Senate Letter on American Family Economic Protection Act

“Below is a letter sent to the Senate today from the AFL-CIO’s Director of Government Affairs Bill Samuel. Please direct questions to AFL-CIO Media Outreach 202-637-5018

                                                            
                                                    February 28, 2013

Dear Senator:

Yesterday the Executive Council of the AFL-CIO called on Congress to repeal—rather than replace—budget cuts totaling $1.2 trillion over 10 years that are required by the Budget Control Act of 2011.  If these “sequestration” cuts are to be replaced, in whole or in part, the Executive Council called on Congress to replace them in a way that minimizes harm to the U.S. economy—by raising additional tax revenue from Wall Street and the richest 2% of Americans.  We urge you to support the American Family Economic Protection Act (S. 388) because, although it would not repeal sequestration, it would minimize harm to the economy and would not cut Social Security, Medicaid, or Medicare benefits.

The American Family Economic Protection Act would minimize harm to the economy in two ways.  First, it would eliminate the across-the-board “sequestration” budget cuts for the remainder of 2013.  The Congressional Budget Office (CBO) has estimated that these cuts would cost 750,000 jobs.

Second, S. 388 would minimize economic harm by replacing these cuts, in part, with additional tax revenue from millionaires, which would have a negligible impact on the economy.  Specifically, the American Family Economic Protection Act would adopt the “Buffett Rule,” which raises $54 billion over 10 years by setting a minimum effective tax rate of 30% for taxpayers with income over $1 million.

Replacing sequestration with progressive tax revenue would minimize harm to the economy because the kind of spending subject to sequestration has far more “bang for the buck” than tax breaks for millionaires.  The fiscal multiplier for sequestered spending is $1.40, whereas the fiscal multiplier for top marginal individual income tax cuts is $0.25 and the fiscal multiplier for corporate income tax cuts is $0.32.  The lesson to be learned from these fiscal multipliers is that raising tax revenue from corporations and high-income households is the least economically damaging way to reduce the deficit.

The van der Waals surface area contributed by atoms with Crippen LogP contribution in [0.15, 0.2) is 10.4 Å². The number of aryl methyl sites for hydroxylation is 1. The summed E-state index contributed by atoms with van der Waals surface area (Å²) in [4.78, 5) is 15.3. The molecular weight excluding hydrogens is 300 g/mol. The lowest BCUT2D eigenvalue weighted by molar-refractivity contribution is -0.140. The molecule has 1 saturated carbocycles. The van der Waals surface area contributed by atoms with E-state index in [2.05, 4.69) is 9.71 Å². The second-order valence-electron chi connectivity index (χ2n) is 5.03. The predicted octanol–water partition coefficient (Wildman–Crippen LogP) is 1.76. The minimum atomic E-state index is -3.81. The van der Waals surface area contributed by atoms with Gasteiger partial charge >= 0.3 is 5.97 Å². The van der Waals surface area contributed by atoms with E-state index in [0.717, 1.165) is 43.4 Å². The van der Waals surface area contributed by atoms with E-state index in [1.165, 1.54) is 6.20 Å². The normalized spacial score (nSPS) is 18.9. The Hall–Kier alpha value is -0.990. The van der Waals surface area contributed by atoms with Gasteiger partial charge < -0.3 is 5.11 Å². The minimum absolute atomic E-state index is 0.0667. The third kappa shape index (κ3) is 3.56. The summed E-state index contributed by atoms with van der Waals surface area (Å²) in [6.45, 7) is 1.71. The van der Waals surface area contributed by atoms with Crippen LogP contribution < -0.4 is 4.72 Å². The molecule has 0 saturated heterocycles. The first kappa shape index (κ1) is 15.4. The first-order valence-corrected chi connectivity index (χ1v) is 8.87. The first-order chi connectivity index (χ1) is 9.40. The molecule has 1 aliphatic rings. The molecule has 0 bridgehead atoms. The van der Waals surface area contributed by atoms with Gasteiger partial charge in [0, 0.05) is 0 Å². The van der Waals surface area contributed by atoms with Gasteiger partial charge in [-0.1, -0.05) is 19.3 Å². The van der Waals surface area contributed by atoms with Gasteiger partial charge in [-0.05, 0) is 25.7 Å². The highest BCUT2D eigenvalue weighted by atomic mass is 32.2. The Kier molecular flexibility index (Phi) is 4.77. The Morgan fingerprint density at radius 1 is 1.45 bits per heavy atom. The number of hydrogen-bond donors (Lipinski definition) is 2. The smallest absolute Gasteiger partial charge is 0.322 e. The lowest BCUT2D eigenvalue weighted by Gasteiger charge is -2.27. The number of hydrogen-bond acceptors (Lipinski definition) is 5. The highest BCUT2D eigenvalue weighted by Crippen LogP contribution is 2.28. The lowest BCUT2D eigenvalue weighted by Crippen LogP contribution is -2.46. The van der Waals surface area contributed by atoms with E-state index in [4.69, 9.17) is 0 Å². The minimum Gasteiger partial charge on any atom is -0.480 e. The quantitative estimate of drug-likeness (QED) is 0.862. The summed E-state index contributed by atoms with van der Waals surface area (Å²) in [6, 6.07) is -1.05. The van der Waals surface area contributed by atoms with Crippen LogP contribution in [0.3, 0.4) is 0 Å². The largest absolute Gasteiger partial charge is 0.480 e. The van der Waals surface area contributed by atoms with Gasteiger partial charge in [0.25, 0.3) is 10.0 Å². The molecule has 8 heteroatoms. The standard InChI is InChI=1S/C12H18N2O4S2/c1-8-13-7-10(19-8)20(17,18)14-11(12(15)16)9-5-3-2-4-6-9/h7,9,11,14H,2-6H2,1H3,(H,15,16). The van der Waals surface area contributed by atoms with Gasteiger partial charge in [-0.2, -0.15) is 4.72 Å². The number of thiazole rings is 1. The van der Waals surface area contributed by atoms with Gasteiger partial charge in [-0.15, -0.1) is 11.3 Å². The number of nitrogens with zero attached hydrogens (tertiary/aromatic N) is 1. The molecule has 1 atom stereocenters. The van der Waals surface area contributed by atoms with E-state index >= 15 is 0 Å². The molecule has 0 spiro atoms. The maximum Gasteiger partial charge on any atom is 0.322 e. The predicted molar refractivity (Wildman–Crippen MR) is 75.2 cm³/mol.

However, as the AFL-CIO Executive Council explained in its statement yesterday, there is no economic need to replace “sequestration” to meet any arbitrary deficit reduction target.  The greatest economic challenge facing America today is the jobs crisis, not the deficit or the debt.  Further fiscal austerity before the United States returns to full employment only would weaken the economy and cost jobs.

We need to use additional tax revenues from Wall Street and the wealthiest 2% of Americans to put America back to work and fix the economy.  We could increase economic growth and reduce unemployment by using progressive tax revenue, and by investing in infrastructure, aid to state governments, rehiring teachers and modernizing schools, unemployment benefits, and food stamps.

Another reason why sequestration should be repealed—rather than replaced—is because Republicans are using it as bargaining leverage to demand Social Security, Medicaid, and Medicare benefit cuts.  These demands are wildly unpopular, which is why Republican leaders keep manufacturing crises to get their way.  Repealing sequestration would avoid the prospect of Republicans using this same leverage next January, and every year after that, to get their way.

As the AFL-CIO Executive Council said yesterday, it is time to put these manufactured crises behind us and focus instead on the urgent business of putting America back to work and raising wages, which has been neglected for far too long.

If sequestration is to be replaced, we urge you to minimize harm to the economy by supporting S. 388, which does not include any cuts to Social Security, Medicaid, or Medicare benefits.  We also urge you to vote against S. 16, the Republican alternative, because providing flexibility with the same amount of budget cuts as sequestration would inflict just as much harm on the economy as sequestration.

                                                                                                                        Sincerely,

 

                                                                                                                                             William Samuel, Director
                                                                                                                                             GOVERNMENTAL AFFAIRS DEPARTMENT

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